Experimental Cholera Produced by Choleragenic Filtrates: Localization of Toxins by Fluorescent Antibody Techniques
NAVAL MEDICAL RESEARCH UNIT NO 2 MANILA (PHILIPPINES)
Pagination or Media Count:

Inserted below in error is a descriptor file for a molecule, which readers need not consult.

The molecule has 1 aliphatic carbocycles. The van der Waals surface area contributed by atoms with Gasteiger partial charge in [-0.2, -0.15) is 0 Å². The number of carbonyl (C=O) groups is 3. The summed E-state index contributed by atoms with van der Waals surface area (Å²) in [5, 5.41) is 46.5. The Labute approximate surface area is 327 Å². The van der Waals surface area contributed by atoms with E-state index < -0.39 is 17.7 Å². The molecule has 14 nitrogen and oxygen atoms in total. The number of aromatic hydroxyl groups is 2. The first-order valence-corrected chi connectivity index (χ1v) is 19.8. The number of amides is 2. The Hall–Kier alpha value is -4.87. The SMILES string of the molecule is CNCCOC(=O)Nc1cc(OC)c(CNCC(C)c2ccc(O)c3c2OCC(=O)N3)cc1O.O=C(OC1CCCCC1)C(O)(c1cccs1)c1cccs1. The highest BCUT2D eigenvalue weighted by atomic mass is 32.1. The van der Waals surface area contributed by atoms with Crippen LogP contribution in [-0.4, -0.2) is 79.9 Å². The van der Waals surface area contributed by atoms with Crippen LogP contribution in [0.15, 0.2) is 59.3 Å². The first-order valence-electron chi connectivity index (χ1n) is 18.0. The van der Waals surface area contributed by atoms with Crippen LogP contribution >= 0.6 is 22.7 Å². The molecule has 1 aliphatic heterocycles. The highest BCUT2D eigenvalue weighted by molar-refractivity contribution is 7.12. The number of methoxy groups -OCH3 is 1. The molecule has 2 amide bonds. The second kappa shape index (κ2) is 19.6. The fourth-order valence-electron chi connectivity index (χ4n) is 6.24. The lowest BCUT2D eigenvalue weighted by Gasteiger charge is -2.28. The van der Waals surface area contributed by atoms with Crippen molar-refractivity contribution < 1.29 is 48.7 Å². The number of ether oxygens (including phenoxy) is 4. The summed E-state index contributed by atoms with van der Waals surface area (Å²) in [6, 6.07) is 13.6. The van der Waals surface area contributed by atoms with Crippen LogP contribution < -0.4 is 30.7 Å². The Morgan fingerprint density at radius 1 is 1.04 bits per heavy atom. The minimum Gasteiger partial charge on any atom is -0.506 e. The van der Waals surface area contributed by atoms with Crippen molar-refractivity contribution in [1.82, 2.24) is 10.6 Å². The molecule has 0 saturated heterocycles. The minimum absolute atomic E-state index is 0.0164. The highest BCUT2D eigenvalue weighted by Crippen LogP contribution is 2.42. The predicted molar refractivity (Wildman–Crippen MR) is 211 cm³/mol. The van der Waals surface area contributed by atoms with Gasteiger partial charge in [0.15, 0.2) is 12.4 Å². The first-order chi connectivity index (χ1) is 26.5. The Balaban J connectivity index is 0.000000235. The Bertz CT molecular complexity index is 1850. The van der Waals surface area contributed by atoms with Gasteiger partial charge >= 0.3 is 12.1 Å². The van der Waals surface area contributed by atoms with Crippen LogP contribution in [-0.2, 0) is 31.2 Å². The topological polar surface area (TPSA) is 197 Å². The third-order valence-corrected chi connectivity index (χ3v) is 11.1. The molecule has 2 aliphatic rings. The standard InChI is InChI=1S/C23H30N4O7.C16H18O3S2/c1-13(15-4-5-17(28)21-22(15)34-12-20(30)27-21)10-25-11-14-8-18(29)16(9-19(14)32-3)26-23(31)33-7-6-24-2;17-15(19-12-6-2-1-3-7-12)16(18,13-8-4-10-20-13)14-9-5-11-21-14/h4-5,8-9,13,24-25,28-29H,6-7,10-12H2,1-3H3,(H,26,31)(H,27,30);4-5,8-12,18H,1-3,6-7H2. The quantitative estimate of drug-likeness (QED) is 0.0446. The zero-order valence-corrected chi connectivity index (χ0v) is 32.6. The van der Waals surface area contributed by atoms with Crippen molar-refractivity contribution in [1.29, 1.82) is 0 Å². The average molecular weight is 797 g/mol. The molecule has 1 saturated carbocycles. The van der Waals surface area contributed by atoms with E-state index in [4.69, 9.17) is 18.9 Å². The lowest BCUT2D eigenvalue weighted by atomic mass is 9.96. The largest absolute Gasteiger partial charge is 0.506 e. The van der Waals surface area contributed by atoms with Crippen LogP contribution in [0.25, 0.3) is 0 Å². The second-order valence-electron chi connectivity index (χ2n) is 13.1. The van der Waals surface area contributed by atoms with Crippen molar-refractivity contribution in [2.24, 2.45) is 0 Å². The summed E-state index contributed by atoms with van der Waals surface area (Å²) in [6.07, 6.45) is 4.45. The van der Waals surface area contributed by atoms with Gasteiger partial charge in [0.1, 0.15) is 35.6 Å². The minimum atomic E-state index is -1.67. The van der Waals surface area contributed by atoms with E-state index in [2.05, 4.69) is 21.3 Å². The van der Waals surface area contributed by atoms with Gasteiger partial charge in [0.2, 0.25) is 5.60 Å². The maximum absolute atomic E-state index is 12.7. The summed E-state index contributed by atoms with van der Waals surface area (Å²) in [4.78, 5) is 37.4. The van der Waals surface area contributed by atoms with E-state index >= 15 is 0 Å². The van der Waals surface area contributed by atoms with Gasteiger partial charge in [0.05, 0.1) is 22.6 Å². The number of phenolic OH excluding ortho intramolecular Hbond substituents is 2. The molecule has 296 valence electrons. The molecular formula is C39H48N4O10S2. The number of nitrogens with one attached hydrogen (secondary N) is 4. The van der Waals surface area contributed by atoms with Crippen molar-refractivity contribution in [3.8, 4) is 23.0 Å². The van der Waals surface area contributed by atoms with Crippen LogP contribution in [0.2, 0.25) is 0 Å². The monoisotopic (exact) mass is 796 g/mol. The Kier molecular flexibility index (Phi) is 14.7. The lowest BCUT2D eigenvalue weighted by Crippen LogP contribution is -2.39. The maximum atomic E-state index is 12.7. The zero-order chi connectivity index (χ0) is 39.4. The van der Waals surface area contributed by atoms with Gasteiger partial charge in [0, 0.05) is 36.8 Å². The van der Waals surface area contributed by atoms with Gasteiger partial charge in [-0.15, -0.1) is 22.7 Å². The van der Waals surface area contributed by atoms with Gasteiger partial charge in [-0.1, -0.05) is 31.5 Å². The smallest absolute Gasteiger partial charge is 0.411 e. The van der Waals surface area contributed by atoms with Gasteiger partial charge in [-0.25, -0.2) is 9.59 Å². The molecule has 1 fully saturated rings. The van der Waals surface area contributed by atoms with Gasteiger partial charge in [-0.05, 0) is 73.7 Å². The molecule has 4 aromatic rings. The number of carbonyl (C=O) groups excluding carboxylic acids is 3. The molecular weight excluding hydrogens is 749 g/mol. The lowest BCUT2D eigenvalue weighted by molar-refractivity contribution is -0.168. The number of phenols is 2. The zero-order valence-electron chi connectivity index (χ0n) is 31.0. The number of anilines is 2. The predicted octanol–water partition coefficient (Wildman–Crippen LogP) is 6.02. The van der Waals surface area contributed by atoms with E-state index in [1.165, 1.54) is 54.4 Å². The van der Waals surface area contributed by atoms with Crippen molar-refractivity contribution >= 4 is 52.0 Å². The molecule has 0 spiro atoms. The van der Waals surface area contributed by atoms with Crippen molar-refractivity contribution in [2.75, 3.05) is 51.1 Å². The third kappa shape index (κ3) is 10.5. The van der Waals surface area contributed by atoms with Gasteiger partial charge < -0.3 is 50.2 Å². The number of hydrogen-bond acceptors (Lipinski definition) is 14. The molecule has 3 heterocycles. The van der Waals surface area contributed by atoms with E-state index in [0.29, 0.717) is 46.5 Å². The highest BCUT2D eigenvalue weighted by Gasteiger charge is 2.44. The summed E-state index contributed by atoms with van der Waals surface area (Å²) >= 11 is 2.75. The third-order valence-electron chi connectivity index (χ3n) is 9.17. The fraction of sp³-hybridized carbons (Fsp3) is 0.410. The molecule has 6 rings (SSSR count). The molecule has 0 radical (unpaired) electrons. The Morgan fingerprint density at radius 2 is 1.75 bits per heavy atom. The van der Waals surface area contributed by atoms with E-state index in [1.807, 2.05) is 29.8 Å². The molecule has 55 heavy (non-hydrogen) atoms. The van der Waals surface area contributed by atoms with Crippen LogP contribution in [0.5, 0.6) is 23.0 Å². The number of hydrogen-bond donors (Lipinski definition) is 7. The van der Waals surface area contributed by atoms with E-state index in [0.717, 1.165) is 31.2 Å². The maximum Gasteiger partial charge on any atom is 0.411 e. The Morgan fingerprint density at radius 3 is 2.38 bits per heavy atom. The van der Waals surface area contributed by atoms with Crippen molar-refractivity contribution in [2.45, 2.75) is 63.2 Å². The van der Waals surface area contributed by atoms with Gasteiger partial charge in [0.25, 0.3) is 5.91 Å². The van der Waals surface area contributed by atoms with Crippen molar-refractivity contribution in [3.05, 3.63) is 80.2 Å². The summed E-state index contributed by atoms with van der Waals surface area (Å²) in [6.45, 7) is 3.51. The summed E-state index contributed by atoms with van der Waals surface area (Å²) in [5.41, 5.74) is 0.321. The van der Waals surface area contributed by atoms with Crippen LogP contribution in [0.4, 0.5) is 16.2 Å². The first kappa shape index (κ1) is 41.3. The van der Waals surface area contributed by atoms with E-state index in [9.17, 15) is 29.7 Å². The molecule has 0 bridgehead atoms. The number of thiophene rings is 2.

Experimental cholera was induced by feeding filtrates of V. Cholerae broth culture to suckling rabbits through gastric tubes. The dissemination of cholera metabolites containing both exotoxin and endotoxin was then traced by fluorescent antibody techniques at different time intervals after administration. A pattern of distribution of the toxins indicating various phases and rates of absorption through intestinal mucosa was demonstrated. The bacterial toxins passed through the brush border of intestinal villi and into the cells of the lining epithelium. Later these substances were detected in deeper portions of the mucosa and submucosa and in the walls of small blood vessels. They penetrated the vessel wall barriers achieving systematic distribution. Fluorescence appeared predominantly in the kidney and lung but lesser amounts were found in the heart, liver, and spleen. Fluorescence in the kidney was first demonstrated in the tubular lumens and was later seen absorbed onto the tubular epithelial cells. The presence of fluorescent complexes in heart, liver and lung tissue correlates with histologic findings of focal myocarditis, hepatic parenchymal degeneration, and pneumonitis.